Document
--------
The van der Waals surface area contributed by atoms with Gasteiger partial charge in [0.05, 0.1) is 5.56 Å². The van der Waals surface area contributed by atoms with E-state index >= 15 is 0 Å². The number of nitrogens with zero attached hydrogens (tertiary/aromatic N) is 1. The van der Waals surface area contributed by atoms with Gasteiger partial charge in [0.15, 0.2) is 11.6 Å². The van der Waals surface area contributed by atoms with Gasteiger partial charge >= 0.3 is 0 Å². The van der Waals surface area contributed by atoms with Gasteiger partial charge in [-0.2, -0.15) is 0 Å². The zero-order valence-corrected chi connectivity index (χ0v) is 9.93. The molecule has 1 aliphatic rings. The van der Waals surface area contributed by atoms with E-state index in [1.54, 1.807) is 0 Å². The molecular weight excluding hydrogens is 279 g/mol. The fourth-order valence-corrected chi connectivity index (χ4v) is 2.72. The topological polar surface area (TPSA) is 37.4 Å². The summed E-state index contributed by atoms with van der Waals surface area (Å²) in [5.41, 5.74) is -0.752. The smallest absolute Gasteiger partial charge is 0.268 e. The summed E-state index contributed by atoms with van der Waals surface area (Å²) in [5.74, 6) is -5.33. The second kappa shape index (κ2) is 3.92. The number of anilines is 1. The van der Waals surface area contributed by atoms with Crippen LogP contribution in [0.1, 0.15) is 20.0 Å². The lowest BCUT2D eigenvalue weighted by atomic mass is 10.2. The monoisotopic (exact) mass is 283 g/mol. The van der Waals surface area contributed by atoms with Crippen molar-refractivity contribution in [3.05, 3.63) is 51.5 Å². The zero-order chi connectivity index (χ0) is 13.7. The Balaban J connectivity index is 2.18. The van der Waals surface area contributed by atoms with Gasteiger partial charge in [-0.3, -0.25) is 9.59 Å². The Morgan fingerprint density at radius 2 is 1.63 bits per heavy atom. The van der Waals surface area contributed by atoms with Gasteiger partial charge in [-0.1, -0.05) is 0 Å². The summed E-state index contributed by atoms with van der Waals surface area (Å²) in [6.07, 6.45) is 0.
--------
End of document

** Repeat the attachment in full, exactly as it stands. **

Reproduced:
The van der Waals surface area contributed by atoms with Gasteiger partial charge in [0.05, 0.1) is 5.56 Å². The van der Waals surface area contributed by atoms with E-state index >= 15 is 0 Å². The number of nitrogens with zero attached hydrogens (tertiary/aromatic N) is 1. The van der Waals surface area contributed by atoms with Gasteiger partial charge in [0.15, 0.2) is 11.6 Å². The van der Waals surface area contributed by atoms with Gasteiger partial charge >= 0.3 is 0 Å². The van der Waals surface area contributed by atoms with Gasteiger partial charge in [-0.2, -0.15) is 0 Å². The zero-order valence-corrected chi connectivity index (χ0v) is 9.93. The molecule has 1 aliphatic rings. The van der Waals surface area contributed by atoms with E-state index in [1.54, 1.807) is 0 Å². The molecular weight excluding hydrogens is 279 g/mol. The fourth-order valence-corrected chi connectivity index (χ4v) is 2.72. The topological polar surface area (TPSA) is 37.4 Å². The summed E-state index contributed by atoms with van der Waals surface area (Å²) in [5.41, 5.74) is -0.752. The smallest absolute Gasteiger partial charge is 0.268 e. The summed E-state index contributed by atoms with van der Waals surface area (Å²) in [5.74, 6) is -5.33. The second kappa shape index (κ2) is 3.92. The number of anilines is 1. The van der Waals surface area contributed by atoms with Crippen LogP contribution in [0.1, 0.15) is 20.0 Å². The lowest BCUT2D eigenvalue weighted by atomic mass is 10.2. The monoisotopic (exact) mass is 283 g/mol. The van der Waals surface area contributed by atoms with Crippen molar-refractivity contribution in [3.05, 3.63) is 51.5 Å². The zero-order chi connectivity index (χ0) is 13.7. The Balaban J connectivity index is 2.18. The van der Waals surface area contributed by atoms with Gasteiger partial charge in [-0.3, -0.25) is 9.59 Å². The Morgan fingerprint density at radius 2 is 1.63 bits per heavy atom. The van der Waals surface area contributed by atoms with Gasteiger partial charge in [-0.1, -0.05) is 0 Å². The summed E-state index contributed by atoms with van der Waals surface area (Å²) in [6.07, 6.45) is 0.